In fact, many of you would argue that the chargemaster prices cited above, and throughout the CMS data release, are irrelevant given the actual reimbursement amount. OK. I'll buy that. Anyone who knows healthcare would buy that. But that doesn't mean the "list prices" are meaningless.
If the chargemaster prices are so irrelevant to your organization's reimbursement, why do they exist? I've never gotten a satisfactory answer to that question in nearly 13 years of covering healthcare.
The only reason must be that since commercial insurers also negotiate to get the best deal they can and often start negotiations with Medicare payments, that the list prices are intended for the uninsured.
Several stories in the trade media over the past 10 years have focused on the role the chargemaster plays in billing the uninsured for care. Court cases on hospitals' nonprofit status have been based at least tangentially on chargemaster billing, as have Congressional hearings and the beefing up of requirements for hospitals to justify their tax exemption through the IRS.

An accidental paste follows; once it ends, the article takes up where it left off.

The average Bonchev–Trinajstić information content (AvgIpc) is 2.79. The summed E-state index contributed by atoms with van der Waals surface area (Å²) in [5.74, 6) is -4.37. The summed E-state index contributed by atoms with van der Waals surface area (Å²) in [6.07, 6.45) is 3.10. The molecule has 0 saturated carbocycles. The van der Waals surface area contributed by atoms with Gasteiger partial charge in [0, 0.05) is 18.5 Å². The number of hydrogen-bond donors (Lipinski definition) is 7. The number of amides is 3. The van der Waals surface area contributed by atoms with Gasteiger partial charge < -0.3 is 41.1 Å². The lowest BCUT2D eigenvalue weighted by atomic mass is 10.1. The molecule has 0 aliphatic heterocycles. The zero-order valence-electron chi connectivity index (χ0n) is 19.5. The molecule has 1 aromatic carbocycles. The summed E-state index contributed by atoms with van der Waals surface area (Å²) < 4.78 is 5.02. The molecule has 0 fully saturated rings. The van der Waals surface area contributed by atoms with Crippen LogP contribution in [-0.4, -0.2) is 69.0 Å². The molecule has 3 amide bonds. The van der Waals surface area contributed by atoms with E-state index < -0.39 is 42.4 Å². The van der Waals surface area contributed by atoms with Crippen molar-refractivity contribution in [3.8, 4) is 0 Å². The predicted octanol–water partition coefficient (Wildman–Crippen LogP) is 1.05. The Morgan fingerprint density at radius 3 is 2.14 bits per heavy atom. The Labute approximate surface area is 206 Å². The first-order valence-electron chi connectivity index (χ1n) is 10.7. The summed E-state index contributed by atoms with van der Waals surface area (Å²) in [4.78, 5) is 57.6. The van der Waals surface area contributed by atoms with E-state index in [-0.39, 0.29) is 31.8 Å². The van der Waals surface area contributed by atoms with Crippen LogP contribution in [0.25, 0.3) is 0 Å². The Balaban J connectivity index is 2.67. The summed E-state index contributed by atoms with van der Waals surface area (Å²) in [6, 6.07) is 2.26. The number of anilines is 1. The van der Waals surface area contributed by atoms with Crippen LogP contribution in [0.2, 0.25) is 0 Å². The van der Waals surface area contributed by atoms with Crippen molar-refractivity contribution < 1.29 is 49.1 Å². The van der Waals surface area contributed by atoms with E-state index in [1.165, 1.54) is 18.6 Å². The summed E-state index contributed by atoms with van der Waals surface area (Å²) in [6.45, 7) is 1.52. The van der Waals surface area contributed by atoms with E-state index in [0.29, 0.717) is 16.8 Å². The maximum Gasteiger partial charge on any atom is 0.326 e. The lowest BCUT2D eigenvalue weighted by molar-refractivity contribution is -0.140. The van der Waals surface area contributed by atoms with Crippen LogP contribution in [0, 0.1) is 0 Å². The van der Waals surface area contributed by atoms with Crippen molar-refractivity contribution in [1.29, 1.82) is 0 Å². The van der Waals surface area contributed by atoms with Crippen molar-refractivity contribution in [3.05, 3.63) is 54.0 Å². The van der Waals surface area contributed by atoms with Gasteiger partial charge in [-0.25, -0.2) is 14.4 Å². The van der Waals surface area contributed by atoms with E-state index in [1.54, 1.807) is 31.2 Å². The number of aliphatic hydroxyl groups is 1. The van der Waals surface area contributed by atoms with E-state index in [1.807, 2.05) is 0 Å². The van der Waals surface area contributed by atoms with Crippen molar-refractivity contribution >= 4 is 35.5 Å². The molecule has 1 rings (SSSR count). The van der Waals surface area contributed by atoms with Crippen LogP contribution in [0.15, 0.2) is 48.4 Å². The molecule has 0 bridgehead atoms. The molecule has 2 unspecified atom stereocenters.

Time Magazine didn't discover the practice of billing the uninsured based on the chargemaster. But Steven Brill's article has received a lot of attention not only for its comprehensiveness, but also for its focus on real people who are paying "full boat."
So don't tell me chargemasters don't matter. They clearly do for some people.
In stories I've written about charity care policies, nonprofit status, the cost of the uninsured to hospitals, and so-called patient-friendly billing, hospital and health system senior leaders insist that chargemaster prices represent a data point for negotiations with private insurers.